Even those working as employees have a hard time making ends meet, partly because they are only paid for the miles they drive, not time waiting to load and unload their rigs or sitting in traffic. Viscelli told the Wall Street Journal that when he was working as a driver, he had a 16-hour day crawling through traffic in the New York City area, only to get stuck at a New Jersey rail yard for the night. That day he drove 215 miles and earned just $56.


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The inevitable result of these conditions? Drivers burn out quickly and quit, creating the very high turnover rates.

The industry could fix its labor shortage, Viscelli says, by raising pay enough to compensate for the hardships of the job or improving the terms for independent contractors. Many observers have said wages need to get over $60,000 annually to have a serious impact on the shortage, but Walmart has to advertise to attract drivers for its private fleet that it says has pay of $72,000 and offers a much easier lifestyle, with drivers being home far more often than long-haul drivers working for a carrier.

The ATA has found turnover rates for drivers has been on the decline recently, a factor of some impact from many carriers increasing wages and a soft freight environment in 2016 that made drivers more cautious about changing jobs and switching to another carrier.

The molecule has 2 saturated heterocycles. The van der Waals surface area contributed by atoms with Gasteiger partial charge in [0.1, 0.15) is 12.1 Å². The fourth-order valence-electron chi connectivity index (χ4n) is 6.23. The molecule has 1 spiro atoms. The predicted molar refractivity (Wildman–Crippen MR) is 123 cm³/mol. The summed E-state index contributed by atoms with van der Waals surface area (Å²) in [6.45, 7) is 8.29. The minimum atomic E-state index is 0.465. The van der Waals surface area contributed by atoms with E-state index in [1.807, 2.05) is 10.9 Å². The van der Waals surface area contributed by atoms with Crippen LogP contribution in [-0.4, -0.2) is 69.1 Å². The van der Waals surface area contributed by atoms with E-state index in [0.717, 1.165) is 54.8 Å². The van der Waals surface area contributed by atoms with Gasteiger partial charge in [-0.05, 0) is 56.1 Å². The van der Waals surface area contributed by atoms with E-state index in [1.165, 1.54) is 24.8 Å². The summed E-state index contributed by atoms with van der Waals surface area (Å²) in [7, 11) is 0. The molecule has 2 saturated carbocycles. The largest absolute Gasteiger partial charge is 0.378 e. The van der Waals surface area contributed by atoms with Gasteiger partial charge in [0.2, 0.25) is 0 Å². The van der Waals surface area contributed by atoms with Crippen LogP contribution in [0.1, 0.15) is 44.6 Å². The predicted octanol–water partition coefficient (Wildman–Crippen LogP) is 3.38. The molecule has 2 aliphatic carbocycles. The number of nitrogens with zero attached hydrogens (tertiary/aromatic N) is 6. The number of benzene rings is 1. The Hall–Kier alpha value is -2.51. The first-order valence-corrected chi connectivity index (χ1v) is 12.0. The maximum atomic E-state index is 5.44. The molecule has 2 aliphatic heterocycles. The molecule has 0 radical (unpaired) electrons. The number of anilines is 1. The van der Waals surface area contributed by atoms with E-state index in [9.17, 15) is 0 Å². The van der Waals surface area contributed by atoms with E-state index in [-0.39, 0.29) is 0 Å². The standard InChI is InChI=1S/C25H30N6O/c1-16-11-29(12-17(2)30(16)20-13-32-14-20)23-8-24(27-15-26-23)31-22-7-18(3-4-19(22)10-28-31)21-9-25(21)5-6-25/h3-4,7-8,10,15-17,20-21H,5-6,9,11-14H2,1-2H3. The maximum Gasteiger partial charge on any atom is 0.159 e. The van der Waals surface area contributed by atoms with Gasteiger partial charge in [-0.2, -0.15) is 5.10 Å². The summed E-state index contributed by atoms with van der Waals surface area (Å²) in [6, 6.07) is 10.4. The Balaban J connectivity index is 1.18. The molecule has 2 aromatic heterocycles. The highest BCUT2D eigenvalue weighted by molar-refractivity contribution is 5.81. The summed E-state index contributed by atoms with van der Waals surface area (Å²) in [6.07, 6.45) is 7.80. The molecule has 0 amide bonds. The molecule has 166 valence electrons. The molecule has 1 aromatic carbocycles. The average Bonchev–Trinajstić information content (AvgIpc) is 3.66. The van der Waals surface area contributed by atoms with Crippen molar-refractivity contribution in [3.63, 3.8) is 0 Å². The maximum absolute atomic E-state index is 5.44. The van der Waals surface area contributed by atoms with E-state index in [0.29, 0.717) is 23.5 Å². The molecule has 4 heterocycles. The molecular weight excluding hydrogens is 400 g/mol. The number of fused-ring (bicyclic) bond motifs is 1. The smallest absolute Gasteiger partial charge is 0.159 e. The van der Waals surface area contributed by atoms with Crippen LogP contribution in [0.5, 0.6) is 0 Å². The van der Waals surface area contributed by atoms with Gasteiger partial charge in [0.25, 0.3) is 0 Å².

In December, the ATA reported that driver turnover fell 19 percentage points year-over-year to 81% in the third quarter for larger truckload fleets, dropping to the lowest level in five years.

But TranzAct's Regan says we're just a strong quarter of economic growth that stokes freight volumes away from being back in the soup in terms of a driver shortage, with capacity being highly constrained as a result.

Autonomous trucks without drivers may solve the problem one day, of course, but that is not likely to be for a number of years, as regulations are far behind the technology in terms of deployment.

Is the job of truck driver as bad as Viscelli says? How high do wages need to go? Let us know your thoughts at the Feedback section below.


Your Comments/Feedback


Company driver, KKW
Posted on: Mar, 24 2017
Yes,especially for a family guy. Wages should be $50 to 65K to start depending on region of residence. A man needs at least $920 to $1120 a week bring home pay to stay motivated.